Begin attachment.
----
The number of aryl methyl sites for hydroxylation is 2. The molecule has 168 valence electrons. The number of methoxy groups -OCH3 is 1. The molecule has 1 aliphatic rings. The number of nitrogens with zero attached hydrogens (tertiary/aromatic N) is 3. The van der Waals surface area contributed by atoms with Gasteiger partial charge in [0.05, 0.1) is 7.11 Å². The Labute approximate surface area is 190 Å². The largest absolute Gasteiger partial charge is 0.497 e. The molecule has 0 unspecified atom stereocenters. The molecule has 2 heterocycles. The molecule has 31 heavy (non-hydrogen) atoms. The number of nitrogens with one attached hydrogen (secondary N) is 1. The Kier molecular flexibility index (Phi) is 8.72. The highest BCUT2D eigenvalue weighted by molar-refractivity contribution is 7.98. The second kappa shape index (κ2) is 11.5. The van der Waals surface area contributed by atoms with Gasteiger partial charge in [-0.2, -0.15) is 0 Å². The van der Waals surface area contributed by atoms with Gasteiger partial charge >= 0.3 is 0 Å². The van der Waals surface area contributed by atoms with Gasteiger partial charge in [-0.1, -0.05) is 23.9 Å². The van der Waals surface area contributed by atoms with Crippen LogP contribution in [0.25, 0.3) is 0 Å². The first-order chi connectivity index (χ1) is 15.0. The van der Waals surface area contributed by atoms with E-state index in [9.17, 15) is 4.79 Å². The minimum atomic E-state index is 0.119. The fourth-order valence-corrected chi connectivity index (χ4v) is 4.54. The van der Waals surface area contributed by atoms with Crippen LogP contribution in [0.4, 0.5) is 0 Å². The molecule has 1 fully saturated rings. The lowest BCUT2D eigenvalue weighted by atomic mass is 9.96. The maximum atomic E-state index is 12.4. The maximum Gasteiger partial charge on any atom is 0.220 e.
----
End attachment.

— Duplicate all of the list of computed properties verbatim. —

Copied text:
The number of aryl methyl sites for hydroxylation is 2. The molecule has 168 valence electrons. The number of methoxy groups -OCH3 is 1. The molecule has 1 aliphatic rings. The number of nitrogens with zero attached hydrogens (tertiary/aromatic N) is 3. The van der Waals surface area contributed by atoms with Gasteiger partial charge in [0.05, 0.1) is 7.11 Å². The Labute approximate surface area is 190 Å². The largest absolute Gasteiger partial charge is 0.497 e. The molecule has 0 unspecified atom stereocenters. The molecule has 2 heterocycles. The molecule has 31 heavy (non-hydrogen) atoms. The number of nitrogens with one attached hydrogen (secondary N) is 1. The Kier molecular flexibility index (Phi) is 8.72. The highest BCUT2D eigenvalue weighted by molar-refractivity contribution is 7.98. The second kappa shape index (κ2) is 11.5. The van der Waals surface area contributed by atoms with Gasteiger partial charge in [-0.2, -0.15) is 0 Å². The van der Waals surface area contributed by atoms with Gasteiger partial charge >= 0.3 is 0 Å². The van der Waals surface area contributed by atoms with Gasteiger partial charge in [-0.1, -0.05) is 23.9 Å². The van der Waals surface area contributed by atoms with Crippen LogP contribution in [0.25, 0.3) is 0 Å². The first-order chi connectivity index (χ1) is 15.0. The van der Waals surface area contributed by atoms with E-state index in [9.17, 15) is 4.79 Å². The minimum atomic E-state index is 0.119. The fourth-order valence-corrected chi connectivity index (χ4v) is 4.54. The van der Waals surface area contributed by atoms with Crippen LogP contribution in [0.4, 0.5) is 0 Å². The molecule has 1 fully saturated rings. The lowest BCUT2D eigenvalue weighted by atomic mass is 9.96. The maximum atomic E-state index is 12.4. The maximum Gasteiger partial charge on any atom is 0.220 e.